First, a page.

It’s a Wonderful Life Gospel of Mark

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Mark and the Movies


It’s a Wonderful Life

Gospel of Mark


George Bailey



Peter Bailey (Pa)

John the Baptist

blood relative precursor

Mrs. Bailey (Ma) and Harry Bailey

Jesus’ mother and siblings

family of the hero

Henry J. Potter

Jewish leaders

primary antagonist, who want(s) to maintain and increase power, keeping people subject to his/their authority

Childhood friends: Mary Hatch (future spouse), Mr. Gower (druggist/employer), Violet Bick (flirtatious girl from school), Ernie Bishop (taxi driver), Bert (police officer), Sam Wainwright (school chum)and Uncle Billy


lifelong friends and supporters, well-meaning but sometimes clueless

The townspeople who make a run on the Savings & Loan


characters who despite the hero’s extraordinary deeds cannot bring themselves to trust him

Mr. Martini (restaurant owner)

Jairus and the woman who touched Jesus’ garment (5:21-43), the Syrophoenician woman (7:24-30), father of the boy possessed (9:14-29), Bartimaeus (10:46-52)

characters who trust the hero, and are rewarded for their faith

Clarence Oddbody


divine intervener who “resurrects” the hero

Corresponding Situations and Scenes

  1. In both dramas, a theophany introduces the hero and confirms God’s special feeling toward him (Mark 1:10-11).

  2. Early in the stories, a precursor—who is a blood relative—foreshadows and announces the hero’s career, and shortly thereafter suffers an untimely death which removes him from the picture, making room for the hero (Mark 1:1-9; 6:14-29).

  3. At the outset of both, lifelong friends are introduced (Mark 1:16-20; 2:13-15; 3:13-19).

  4. The primary antagonist enters the stories early on, and conflict with the hero is anticipated (Mark 2:1-7, 16, 18, 23-24; esp. 3:1-6).

  5. In the first several scenes, the hero’s extraordinary qualities are exhibited (George saves his brother’s life and keeps the druggist, Mr. Gower, from accidentally poisoning a sick child (thus saving the child’s life, too) (Mark 1:23-26, 29-31, 32-34).

  6. Both heroes face temptations (Mark 1:12-13).

  7. As the dramas unfold, disappointments that at first appear minor are recognized as dark clouds gathering on the hero’s horizon. The storm worsens as more serious setbacks cause the hero increasing frustration over his lack of success (Mark 2:1-3:35 [see esp. 3:6]; 6:1-6; 7:1-13; 8:11-13; 10:2-9; 11:15-1; 12:12-17 [see esp. 12:12], 38-40).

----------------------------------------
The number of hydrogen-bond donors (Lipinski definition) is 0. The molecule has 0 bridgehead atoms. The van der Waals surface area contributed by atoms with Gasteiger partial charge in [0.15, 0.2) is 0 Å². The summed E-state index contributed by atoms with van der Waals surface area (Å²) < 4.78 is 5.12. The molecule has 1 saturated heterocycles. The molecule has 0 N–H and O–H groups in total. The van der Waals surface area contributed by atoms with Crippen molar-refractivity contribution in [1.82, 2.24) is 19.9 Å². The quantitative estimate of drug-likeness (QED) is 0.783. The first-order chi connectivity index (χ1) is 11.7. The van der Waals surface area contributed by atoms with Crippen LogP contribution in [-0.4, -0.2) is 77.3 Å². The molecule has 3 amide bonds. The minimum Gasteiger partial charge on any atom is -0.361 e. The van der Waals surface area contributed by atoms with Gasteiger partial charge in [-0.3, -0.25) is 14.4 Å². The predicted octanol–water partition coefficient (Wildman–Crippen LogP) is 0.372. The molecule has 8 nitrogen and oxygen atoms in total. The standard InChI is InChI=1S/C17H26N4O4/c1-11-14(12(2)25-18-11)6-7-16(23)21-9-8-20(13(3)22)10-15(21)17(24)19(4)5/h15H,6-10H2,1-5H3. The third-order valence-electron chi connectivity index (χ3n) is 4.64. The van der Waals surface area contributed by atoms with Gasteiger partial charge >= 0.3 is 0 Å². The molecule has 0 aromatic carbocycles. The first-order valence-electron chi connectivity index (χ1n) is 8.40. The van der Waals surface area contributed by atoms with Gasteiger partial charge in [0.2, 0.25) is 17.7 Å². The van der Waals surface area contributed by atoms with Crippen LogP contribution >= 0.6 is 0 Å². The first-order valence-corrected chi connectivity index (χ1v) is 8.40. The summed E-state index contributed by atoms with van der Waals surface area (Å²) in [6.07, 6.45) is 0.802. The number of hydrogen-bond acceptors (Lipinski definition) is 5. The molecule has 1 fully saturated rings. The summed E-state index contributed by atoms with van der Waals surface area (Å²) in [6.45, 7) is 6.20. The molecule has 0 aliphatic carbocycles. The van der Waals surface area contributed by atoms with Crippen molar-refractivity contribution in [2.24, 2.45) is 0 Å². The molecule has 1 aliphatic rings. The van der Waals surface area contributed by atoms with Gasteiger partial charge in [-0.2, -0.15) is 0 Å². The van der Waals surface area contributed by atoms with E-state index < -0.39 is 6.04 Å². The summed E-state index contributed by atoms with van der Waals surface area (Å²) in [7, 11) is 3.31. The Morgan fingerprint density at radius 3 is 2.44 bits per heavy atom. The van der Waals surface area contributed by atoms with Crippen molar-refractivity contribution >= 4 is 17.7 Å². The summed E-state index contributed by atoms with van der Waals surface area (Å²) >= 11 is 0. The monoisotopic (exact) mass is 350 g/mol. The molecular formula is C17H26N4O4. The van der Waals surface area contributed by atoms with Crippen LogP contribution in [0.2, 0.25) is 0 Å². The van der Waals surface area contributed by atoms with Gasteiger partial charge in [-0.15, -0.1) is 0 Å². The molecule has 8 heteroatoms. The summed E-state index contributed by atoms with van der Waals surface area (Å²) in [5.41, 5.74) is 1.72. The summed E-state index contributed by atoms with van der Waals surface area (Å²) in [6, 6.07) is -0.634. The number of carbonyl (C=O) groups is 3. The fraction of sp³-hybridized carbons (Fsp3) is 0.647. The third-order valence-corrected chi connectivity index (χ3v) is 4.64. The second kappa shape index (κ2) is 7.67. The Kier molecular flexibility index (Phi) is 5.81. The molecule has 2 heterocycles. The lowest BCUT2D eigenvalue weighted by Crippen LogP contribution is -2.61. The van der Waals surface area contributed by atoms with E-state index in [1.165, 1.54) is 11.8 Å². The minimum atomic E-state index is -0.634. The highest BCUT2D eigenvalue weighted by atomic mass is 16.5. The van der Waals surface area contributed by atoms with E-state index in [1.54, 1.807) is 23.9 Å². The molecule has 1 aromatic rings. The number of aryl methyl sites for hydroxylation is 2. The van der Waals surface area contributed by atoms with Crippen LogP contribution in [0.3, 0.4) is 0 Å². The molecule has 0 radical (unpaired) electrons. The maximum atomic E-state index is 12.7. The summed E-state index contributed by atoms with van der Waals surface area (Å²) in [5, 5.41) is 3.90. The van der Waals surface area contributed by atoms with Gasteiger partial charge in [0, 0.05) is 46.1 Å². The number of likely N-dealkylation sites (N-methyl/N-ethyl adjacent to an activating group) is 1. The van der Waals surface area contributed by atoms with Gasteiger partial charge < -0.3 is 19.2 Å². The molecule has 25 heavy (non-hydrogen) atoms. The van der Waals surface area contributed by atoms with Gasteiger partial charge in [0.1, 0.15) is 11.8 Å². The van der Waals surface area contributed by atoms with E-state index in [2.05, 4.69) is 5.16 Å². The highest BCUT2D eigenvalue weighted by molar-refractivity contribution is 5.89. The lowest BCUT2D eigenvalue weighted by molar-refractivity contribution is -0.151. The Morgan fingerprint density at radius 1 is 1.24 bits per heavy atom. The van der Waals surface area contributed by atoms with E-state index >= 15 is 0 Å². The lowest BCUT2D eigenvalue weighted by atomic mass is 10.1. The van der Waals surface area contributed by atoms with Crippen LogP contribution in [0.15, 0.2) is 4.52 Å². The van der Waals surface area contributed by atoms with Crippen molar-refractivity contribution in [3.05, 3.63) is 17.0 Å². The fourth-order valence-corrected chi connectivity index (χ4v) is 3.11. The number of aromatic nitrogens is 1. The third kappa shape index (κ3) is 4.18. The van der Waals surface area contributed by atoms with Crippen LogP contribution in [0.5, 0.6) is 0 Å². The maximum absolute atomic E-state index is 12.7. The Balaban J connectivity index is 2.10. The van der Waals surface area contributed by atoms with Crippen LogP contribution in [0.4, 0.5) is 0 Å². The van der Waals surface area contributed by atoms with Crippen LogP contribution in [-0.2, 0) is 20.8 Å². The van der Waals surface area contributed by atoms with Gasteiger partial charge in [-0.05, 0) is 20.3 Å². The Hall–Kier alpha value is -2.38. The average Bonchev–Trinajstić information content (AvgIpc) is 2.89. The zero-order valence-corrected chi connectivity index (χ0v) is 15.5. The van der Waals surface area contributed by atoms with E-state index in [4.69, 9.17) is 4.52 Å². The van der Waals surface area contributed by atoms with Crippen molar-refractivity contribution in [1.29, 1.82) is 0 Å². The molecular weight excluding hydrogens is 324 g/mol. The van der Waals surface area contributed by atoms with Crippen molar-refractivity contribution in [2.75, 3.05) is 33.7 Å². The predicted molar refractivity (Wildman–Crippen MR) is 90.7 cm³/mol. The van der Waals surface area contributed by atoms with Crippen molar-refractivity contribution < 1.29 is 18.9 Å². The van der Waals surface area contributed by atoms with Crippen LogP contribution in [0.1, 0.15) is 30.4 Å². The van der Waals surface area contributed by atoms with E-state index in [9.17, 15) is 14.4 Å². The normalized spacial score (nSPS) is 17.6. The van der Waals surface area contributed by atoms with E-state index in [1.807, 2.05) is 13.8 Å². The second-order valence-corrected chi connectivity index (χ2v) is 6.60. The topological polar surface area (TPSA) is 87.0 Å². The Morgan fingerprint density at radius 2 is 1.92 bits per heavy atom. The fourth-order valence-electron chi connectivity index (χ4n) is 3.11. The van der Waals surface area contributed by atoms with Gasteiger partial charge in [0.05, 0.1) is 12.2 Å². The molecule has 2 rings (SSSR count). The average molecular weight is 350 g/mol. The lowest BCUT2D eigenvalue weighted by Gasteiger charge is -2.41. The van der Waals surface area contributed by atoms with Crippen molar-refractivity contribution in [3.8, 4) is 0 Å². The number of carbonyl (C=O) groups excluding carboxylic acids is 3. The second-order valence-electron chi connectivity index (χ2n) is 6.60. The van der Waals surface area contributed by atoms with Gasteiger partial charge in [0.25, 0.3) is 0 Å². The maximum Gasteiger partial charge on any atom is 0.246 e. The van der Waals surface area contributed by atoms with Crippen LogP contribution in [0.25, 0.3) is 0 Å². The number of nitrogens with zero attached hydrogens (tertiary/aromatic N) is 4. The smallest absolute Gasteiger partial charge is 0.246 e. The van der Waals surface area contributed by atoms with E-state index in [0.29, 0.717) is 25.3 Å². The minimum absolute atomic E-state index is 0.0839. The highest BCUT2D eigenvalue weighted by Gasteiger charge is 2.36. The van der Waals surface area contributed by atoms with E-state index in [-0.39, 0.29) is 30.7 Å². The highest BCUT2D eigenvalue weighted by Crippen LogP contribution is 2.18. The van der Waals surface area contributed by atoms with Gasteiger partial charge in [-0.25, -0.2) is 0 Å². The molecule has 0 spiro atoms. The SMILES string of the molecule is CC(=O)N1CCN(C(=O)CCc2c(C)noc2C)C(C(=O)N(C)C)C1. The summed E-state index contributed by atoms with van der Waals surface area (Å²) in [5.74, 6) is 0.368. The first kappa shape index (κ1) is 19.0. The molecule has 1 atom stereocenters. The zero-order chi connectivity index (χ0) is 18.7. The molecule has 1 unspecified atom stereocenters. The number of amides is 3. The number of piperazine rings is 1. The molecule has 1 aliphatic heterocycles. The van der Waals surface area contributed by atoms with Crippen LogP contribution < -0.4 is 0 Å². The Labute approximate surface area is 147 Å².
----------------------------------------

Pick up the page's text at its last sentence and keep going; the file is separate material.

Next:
8. The climactic sequence begins as the hero is beset by a major reversal for which he is blameless. His adversary seizes upon this to be rid of the interloper and the changes the hero has sought to bring about by having him arrested (Mark 14:1-2, 10-11, 32-34, 37-38, 40-41. 55-60).

  9. Facing imminent apprehension and trial, and realizing that he has no one to support him, the hero turns to God in prayer, but God’s presence is not apparent and the hero’s feelings of loneliness and abandonment become palpable (Mark 14:32-36, 39).

  10. Finally, both heroes experience death—alone and seemingly total failures—but divinity intercedes. This intervention conquers death and leads to new life for the heroes (Mark 15:21-39, 42-47; 16:8).


It may be helpful, therefore, to liken Mark’s Gospel to the literary product of an effective screenwriter who is able to adapt the work of another medium into a compelling, dramatic interpretation of the original subject. Viewed through this lens, Mark can be applauded as an artistically crafted narrative—a well told story—in which traditional materials have been fashioned into a striking interpretation of the Christ event. The keys to reading such a narrative are (1) to take seriously its story world, (2) to be attentive to how generic tools are applied to fashion a unified drama, and (3) to engage the material in a way that is imaginative but not manipulative.

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